SPENCER, Mass. (AP) _ A priest on Friday told teen-agers attending the funeral of a classmate who shot himself that they should not dwell on their mistakes.

''Sometimes you fumble,'' said the Rev. Richard Ritacco, who was holding a football as he spoke at the service at St. Mary's Roman Catholic Church for Francis V. McNamara, 16, who played on the school football team.

''Sometimes you forward it to a touchdown. Sometimes you win. Sometimes you lose. But there is something more important than winning. It's how you play the game,'' Ritacco said.

McNamara, a junior at David Prouty High School, died Tuesday at Worcester City Hospital, a day after he shoot himself in the head with a .22-caliber rifle.

Two classmates, a girl, who slashed her wrists, and a boy, who drank iodine, also attempted suicide over the weekend, the police said. They said the incidents were unrelated.

Lifting the football, Ritacco said, ''This football has no meaning when it is created. It is nothing until it is inflated and begins to take shape and form and meaning. It has no purpose until someone puts it into his hand. Frank McNamara did that. He gave this ball purpose.''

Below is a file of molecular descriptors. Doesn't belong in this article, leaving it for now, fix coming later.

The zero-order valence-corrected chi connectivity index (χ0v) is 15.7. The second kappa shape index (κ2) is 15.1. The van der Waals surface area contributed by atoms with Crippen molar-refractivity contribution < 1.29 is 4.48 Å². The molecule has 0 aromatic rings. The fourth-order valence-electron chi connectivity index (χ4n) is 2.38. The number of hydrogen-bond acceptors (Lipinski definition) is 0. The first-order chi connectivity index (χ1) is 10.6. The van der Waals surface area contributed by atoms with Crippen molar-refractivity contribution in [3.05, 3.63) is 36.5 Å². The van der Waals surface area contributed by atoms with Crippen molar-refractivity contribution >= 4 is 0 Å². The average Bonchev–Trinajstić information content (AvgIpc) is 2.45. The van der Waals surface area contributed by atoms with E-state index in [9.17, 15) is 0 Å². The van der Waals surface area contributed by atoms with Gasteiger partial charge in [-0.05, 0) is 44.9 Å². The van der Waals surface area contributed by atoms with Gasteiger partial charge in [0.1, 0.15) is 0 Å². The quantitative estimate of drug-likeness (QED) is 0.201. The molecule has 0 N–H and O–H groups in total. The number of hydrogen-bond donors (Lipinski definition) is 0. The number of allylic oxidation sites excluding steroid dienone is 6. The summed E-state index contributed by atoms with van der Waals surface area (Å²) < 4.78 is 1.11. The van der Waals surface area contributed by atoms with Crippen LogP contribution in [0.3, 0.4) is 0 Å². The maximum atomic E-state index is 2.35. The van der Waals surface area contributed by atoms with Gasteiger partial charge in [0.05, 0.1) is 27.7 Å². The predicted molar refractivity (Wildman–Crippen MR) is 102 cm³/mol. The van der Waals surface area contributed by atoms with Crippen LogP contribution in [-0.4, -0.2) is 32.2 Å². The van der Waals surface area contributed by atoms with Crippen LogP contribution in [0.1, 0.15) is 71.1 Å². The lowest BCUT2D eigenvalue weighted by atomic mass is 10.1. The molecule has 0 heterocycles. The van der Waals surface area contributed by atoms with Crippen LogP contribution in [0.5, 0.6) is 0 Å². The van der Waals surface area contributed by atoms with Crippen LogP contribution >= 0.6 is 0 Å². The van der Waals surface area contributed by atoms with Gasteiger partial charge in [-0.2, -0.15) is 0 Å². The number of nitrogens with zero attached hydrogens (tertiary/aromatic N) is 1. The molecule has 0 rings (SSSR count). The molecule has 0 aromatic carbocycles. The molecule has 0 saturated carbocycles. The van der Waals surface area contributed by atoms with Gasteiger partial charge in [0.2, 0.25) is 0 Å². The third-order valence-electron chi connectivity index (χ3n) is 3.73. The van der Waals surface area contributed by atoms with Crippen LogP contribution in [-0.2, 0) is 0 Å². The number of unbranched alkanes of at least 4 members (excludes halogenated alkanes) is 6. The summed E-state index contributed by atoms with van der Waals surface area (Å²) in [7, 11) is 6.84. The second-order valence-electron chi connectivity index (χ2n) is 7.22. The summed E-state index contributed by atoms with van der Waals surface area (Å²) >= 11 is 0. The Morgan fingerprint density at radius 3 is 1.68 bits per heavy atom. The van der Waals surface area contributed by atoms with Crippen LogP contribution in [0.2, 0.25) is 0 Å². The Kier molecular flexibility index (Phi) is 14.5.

He urged the boy's schoolmates, including six teammates serving as pallbearers, not to dwell on mistakes or fret about the future but to trust in God and be concerned with the present.

''If Frank were here standing before us, as I am sure God is letting him, I am certain he would say I am sorry,'' Ritacco said. ''I love you and do not forget me for I will not forget you.''

School officials, who have been available to speak with students about the suicide, said they feared for students' well-being during next week's school vacation in this town of 10,700.

''We're very much afraid of what might happen Friday afternoon when they no longer will have school faculty to talk to,'' school Superintendent Philip F. Devaux told about 200 parents Thursday night in the high school cafeteria.

The 750 students at the school will be allowed to congregate Tuesday through Friday in the gymnasium, where counselors and a policeman will be available to speak to them.